Wildlife Initiatives Unconstitutional
COMPASS: Points of view from the community

Wayne E. Heimer / Compass / Anchorage Daily News / July 28, 2003


The present ban-the-bait bear hunting initiative's sponsors want Alaskans to make hunting bears with bait a criminal offense. I infer they are either against hunting bears or emotionally uncomfortable with this traditional method of bear harvest. This initiative, like previous wildlife management initiatives, promises to be emotionally divisive if it gets on the ballot.

Emotion fuels the wildlife management initiative industry in Alaska, and it leads to division. We should expect the initiative's sponsors to make a gut-level appeal to "the right of the people to vote" on this issue. This sounds great, but we should act intellectually, not emotionally concerning basic constitutional issues like this one. Wildlife initiatives, though cloaked in noble rhetoric, abuse the initiative process.

We should reserve the initiative/referendum process for serious social business, not cheapen it by codifying a majority's personal moral and ethical preference as law. Alaskans must learn this process functions best to repeal (not establish) bad laws and understand we simply don't get to vote on everything.

Alaska's Constitution: A Citizen's Guide, (available at your local legislative information office) explains the rules with respect to citizen's initiatives. My 3rd Edition (1992) says:

"... initiative and referendum are known as 'direct democracy' or 'direct legislation' provisions. They first appeared in this country during the populist reform movement of the early 20th century, and are found in one form or another in about half of the states ...

"Generally speaking, Alaska's convention delegates were ambivalent about direct democracy, for while they authorized in on the one hand, they circumscribed its use on the other. For example, certain subjects are off-limits." (Section 7, Page 207)

This Section 7 is from Article XI of Alaska's Constitution. It says:

"The initiative shall not be used to dedicate revenues, make or repeal appropriations, create courts, define the jurisdiction of courts or prescribe their rules, or enact local or special legislation ..."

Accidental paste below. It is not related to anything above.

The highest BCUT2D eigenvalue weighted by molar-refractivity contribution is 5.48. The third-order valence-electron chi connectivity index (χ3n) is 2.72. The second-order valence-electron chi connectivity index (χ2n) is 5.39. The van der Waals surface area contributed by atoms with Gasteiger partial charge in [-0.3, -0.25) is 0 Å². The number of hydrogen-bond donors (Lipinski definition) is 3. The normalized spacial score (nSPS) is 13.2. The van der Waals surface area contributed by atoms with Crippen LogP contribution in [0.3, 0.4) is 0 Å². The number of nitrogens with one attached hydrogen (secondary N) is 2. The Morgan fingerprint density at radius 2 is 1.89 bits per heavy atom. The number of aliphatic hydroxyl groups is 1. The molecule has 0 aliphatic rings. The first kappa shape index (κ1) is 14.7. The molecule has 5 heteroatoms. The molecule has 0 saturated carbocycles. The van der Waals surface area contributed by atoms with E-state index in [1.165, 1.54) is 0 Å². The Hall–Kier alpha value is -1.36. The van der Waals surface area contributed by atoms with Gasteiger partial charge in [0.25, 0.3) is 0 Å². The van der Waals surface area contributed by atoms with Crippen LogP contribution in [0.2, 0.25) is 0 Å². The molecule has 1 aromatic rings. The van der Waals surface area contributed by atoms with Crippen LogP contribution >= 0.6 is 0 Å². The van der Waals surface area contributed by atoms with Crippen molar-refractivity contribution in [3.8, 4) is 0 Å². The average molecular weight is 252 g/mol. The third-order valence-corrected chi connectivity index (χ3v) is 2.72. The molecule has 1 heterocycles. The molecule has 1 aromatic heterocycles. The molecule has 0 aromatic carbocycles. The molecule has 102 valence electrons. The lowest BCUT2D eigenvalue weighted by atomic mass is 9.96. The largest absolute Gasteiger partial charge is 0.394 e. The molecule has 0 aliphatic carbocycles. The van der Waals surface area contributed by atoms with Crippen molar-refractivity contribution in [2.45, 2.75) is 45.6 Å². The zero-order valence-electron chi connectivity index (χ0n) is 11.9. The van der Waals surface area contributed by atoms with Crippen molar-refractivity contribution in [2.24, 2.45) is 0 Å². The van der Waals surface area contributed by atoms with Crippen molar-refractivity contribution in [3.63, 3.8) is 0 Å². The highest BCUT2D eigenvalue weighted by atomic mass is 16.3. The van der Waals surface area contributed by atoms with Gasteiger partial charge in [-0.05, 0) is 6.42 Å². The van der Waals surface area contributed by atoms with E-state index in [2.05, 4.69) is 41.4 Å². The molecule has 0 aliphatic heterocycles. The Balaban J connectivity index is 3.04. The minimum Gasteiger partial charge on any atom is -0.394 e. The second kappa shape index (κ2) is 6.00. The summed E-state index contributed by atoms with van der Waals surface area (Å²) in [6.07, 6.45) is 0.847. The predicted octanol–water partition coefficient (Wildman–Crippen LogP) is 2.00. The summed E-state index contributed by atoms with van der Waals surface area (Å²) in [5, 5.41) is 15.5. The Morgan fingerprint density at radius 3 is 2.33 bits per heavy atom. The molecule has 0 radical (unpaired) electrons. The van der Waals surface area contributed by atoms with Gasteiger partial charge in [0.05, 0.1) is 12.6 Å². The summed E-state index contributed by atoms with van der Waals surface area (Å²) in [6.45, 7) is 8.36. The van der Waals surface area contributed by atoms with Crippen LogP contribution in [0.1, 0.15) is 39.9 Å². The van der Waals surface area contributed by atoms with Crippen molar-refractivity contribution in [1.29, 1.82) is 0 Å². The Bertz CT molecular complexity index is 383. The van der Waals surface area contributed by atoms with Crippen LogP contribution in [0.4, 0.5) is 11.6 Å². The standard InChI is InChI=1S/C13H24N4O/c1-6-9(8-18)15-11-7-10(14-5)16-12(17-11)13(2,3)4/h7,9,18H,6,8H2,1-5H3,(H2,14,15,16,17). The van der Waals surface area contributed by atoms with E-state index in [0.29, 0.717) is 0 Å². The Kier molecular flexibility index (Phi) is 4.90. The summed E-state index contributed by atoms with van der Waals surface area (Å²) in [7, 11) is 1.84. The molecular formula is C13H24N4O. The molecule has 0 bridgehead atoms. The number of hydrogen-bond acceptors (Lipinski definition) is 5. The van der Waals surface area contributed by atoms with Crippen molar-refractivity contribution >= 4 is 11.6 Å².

The Citizen's Guide elaborates: "An expansive definition of 'appropriation' has undone several initiatives." If you've been around long enough to remember the Beirne Homestead Initiative, you'll remember that, when challenged after passage, the Alaska Supreme Court threw it out because it would "deplete the state ... of valuable assets just as surely as an initiative allotting to residents ... large sums of money."

More recently, the Peace Corps Permanent Fund initiative of last November was ruled inappropriate. In this case, our Supreme Court blocked giving PFD checks to Alaska Peace Corps volunteers who couldn't come back to meet the PFD residence requirements. It seemed a good idea, but it was outside the allowable issues for ballot initiatives because it usurped the Legislature's allocation powers.

You may consider this a stretch, but I suggest bears, like land and the Permanent Fund, are commonly-held Alaska resources. Before you disagree, check Alaska's Constitution Article VIII, Sec. 3, and the Citizen's Guide. Article VIII, Section 3 says, "wherever occurring in their natural state, fish, wildlife, and waters are reserved to the people for common use." The 3rd Citizen's Guide (Page 152) says, "emphatically prohibits the state from granting to any person or group privileged or monopolistic access to a natural resource." The baiting initiative would grant "nonbaiters" monopolistic access to bears.

I think these accepted and approved interpretations of Alaska's Constitution suggest PFD checks, land and bears are all publicly-held state assets with defined monetary values, and they can only be allocated by the Legislature (see Article XI, Section 7 above).

So it looks to me like any initiative that would allocate (via exclusion of a traditional hunting technique) bears to a "privileged" or "enlightened" group of specific users (or nonusers) should be ruled out-of-bounds.

I think the lieutenant governor's office should have looked at these issues before certification of any wildlife management initiative dealing with hunting methods. It apparently didn't. After certification, there is a 30-day period when anyone harmed by an initiative can request judicial review. I suggest past and present wildlife allocation initiatives are unconstitutional. They beg for judicial review and remedy.

Wayne E. Heimer worked as a research/management biologist and analyzed state and federal harvest regulations during a 25-year career with the Alaska Department of Fish and Game. He is not a bear baiter and has never killed a bear.

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